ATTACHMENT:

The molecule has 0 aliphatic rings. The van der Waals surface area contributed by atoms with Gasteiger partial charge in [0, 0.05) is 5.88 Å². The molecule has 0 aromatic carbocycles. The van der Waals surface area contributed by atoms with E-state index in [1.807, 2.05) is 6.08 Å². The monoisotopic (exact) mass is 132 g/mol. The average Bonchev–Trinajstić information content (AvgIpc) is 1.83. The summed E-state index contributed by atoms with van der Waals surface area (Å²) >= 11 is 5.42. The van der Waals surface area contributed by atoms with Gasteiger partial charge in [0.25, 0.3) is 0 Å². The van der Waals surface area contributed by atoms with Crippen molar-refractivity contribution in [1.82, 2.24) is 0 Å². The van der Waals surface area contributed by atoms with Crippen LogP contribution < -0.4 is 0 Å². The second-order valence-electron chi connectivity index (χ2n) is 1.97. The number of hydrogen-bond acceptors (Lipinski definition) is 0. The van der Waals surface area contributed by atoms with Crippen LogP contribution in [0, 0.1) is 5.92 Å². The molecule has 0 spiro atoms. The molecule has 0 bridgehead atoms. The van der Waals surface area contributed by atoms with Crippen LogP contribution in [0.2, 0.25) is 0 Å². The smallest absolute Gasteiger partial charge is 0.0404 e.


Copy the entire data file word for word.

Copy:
The molecule has 0 aliphatic rings. The van der Waals surface area contributed by atoms with Gasteiger partial charge in [0, 0.05) is 5.88 Å². The molecule has 0 aromatic carbocycles. The van der Waals surface area contributed by atoms with E-state index in [1.807, 2.05) is 6.08 Å². The monoisotopic (exact) mass is 132 g/mol. The average Bonchev–Trinajstić information content (AvgIpc) is 1.83. The summed E-state index contributed by atoms with van der Waals surface area (Å²) >= 11 is 5.42. The van der Waals surface area contributed by atoms with Gasteiger partial charge in [0.25, 0.3) is 0 Å². The van der Waals surface area contributed by atoms with Crippen molar-refractivity contribution in [1.82, 2.24) is 0 Å². The van der Waals surface area contributed by atoms with Crippen LogP contribution < -0.4 is 0 Å². The second-order valence-electron chi connectivity index (χ2n) is 1.97. The number of hydrogen-bond acceptors (Lipinski definition) is 0. The van der Waals surface area contributed by atoms with Crippen LogP contribution in [0, 0.1) is 5.92 Å². The molecule has 0 spiro atoms. The molecule has 0 bridgehead atoms. The van der Waals surface area contributed by atoms with Crippen LogP contribution in [0.2, 0.25) is 0 Å². The smallest absolute Gasteiger partial charge is 0.0404 e.